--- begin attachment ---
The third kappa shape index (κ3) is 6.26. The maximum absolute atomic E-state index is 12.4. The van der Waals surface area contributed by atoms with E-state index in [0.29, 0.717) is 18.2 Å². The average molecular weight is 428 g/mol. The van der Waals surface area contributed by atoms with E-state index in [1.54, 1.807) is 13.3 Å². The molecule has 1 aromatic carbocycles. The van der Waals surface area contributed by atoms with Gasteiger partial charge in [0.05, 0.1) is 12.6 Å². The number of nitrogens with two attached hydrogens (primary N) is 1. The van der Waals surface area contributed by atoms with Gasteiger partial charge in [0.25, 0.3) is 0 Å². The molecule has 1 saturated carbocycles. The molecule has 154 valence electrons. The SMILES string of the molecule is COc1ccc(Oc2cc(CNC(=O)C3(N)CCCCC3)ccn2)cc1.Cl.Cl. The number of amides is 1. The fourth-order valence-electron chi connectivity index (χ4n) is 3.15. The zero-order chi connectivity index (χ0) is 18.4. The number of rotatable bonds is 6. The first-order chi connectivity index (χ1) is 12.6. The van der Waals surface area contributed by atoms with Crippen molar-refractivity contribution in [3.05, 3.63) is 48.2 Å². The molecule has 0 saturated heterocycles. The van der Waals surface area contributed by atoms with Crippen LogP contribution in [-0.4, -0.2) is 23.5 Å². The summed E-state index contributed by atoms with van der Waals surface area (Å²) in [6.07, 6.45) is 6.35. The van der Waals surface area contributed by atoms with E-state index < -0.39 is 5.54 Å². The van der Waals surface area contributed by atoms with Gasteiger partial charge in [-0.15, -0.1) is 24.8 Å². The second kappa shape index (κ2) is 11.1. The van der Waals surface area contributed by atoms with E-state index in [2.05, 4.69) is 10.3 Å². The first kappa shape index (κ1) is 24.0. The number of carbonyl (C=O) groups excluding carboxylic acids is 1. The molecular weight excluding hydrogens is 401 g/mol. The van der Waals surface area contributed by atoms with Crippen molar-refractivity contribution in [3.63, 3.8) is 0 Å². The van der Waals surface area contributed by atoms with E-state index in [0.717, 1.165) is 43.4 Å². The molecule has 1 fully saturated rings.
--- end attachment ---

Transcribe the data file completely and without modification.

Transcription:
The third kappa shape index (κ3) is 6.26. The maximum absolute atomic E-state index is 12.4. The van der Waals surface area contributed by atoms with E-state index in [0.29, 0.717) is 18.2 Å². The average molecular weight is 428 g/mol. The van der Waals surface area contributed by atoms with E-state index in [1.54, 1.807) is 13.3 Å². The molecule has 1 aromatic carbocycles. The van der Waals surface area contributed by atoms with Gasteiger partial charge in [0.05, 0.1) is 12.6 Å². The number of nitrogens with two attached hydrogens (primary N) is 1. The van der Waals surface area contributed by atoms with Gasteiger partial charge in [0.25, 0.3) is 0 Å². The molecule has 1 saturated carbocycles. The molecule has 154 valence electrons. The SMILES string of the molecule is COc1ccc(Oc2cc(CNC(=O)C3(N)CCCCC3)ccn2)cc1.Cl.Cl. The number of amides is 1. The fourth-order valence-electron chi connectivity index (χ4n) is 3.15. The zero-order chi connectivity index (χ0) is 18.4. The number of rotatable bonds is 6. The first-order chi connectivity index (χ1) is 12.6. The van der Waals surface area contributed by atoms with Crippen molar-refractivity contribution in [3.05, 3.63) is 48.2 Å². The molecule has 0 saturated heterocycles. The van der Waals surface area contributed by atoms with Crippen LogP contribution in [-0.4, -0.2) is 23.5 Å². The summed E-state index contributed by atoms with van der Waals surface area (Å²) in [6.07, 6.45) is 6.35. The van der Waals surface area contributed by atoms with E-state index < -0.39 is 5.54 Å². The van der Waals surface area contributed by atoms with Gasteiger partial charge in [-0.15, -0.1) is 24.8 Å². The second kappa shape index (κ2) is 11.1. The van der Waals surface area contributed by atoms with E-state index in [2.05, 4.69) is 10.3 Å². The first kappa shape index (κ1) is 24.0. The number of carbonyl (C=O) groups excluding carboxylic acids is 1. The molecular weight excluding hydrogens is 401 g/mol. The van der Waals surface area contributed by atoms with Crippen molar-refractivity contribution in [3.63, 3.8) is 0 Å². The van der Waals surface area contributed by atoms with E-state index in [0.717, 1.165) is 43.4 Å². The molecule has 1 fully saturated rings.